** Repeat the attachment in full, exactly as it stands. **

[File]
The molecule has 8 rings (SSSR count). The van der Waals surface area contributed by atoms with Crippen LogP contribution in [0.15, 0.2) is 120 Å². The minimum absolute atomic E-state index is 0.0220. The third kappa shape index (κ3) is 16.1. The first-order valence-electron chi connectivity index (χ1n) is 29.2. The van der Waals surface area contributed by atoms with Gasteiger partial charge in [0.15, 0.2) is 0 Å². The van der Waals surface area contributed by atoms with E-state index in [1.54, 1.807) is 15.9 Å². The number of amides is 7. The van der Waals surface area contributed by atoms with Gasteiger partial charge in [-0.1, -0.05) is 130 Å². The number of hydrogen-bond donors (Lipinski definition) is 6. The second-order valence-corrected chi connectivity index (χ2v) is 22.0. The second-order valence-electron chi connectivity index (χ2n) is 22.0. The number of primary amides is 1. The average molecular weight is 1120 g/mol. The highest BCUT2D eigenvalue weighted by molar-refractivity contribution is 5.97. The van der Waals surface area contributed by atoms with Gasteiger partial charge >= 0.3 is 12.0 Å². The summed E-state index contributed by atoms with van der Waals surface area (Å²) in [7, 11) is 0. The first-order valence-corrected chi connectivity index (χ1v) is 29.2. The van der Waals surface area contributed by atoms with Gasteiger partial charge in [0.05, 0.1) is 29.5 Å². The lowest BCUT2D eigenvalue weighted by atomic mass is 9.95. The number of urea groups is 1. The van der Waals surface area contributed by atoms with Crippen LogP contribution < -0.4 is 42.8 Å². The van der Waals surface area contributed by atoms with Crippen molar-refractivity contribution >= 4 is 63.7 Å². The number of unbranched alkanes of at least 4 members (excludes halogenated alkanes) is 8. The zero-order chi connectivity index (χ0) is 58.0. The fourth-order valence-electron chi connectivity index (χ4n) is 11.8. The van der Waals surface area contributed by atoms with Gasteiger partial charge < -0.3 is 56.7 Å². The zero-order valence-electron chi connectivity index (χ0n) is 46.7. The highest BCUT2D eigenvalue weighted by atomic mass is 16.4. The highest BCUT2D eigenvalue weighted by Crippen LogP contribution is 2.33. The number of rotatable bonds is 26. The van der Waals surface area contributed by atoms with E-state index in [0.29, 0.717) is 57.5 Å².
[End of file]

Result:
The molecule has 8 rings (SSSR count). The van der Waals surface area contributed by atoms with Crippen LogP contribution in [0.15, 0.2) is 120 Å². The minimum absolute atomic E-state index is 0.0220. The third kappa shape index (κ3) is 16.1. The first-order valence-electron chi connectivity index (χ1n) is 29.2. The van der Waals surface area contributed by atoms with Gasteiger partial charge in [0.15, 0.2) is 0 Å². The van der Waals surface area contributed by atoms with E-state index in [1.54, 1.807) is 15.9 Å². The number of amides is 7. The van der Waals surface area contributed by atoms with Gasteiger partial charge in [-0.1, -0.05) is 130 Å². The number of hydrogen-bond donors (Lipinski definition) is 6. The second-order valence-corrected chi connectivity index (χ2v) is 22.0. The second-order valence-electron chi connectivity index (χ2n) is 22.0. The number of primary amides is 1. The average molecular weight is 1120 g/mol. The highest BCUT2D eigenvalue weighted by molar-refractivity contribution is 5.97. The van der Waals surface area contributed by atoms with Gasteiger partial charge >= 0.3 is 12.0 Å². The summed E-state index contributed by atoms with van der Waals surface area (Å²) in [7, 11) is 0. The first-order valence-corrected chi connectivity index (χ1v) is 29.2. The van der Waals surface area contributed by atoms with Gasteiger partial charge in [0.05, 0.1) is 29.5 Å². The lowest BCUT2D eigenvalue weighted by atomic mass is 9.95. The number of urea groups is 1. The van der Waals surface area contributed by atoms with Crippen LogP contribution < -0.4 is 42.8 Å². The van der Waals surface area contributed by atoms with Crippen molar-refractivity contribution >= 4 is 63.7 Å². The number of unbranched alkanes of at least 4 members (excludes halogenated alkanes) is 8. The zero-order chi connectivity index (χ0) is 58.0. The fourth-order valence-electron chi connectivity index (χ4n) is 11.8. The van der Waals surface area contributed by atoms with Gasteiger partial charge < -0.3 is 56.7 Å². The zero-order valence-electron chi connectivity index (χ0n) is 46.7. The highest BCUT2D eigenvalue weighted by atomic mass is 16.4. The highest BCUT2D eigenvalue weighted by Crippen LogP contribution is 2.33. The number of rotatable bonds is 26. The van der Waals surface area contributed by atoms with E-state index in [0.29, 0.717) is 57.5 Å².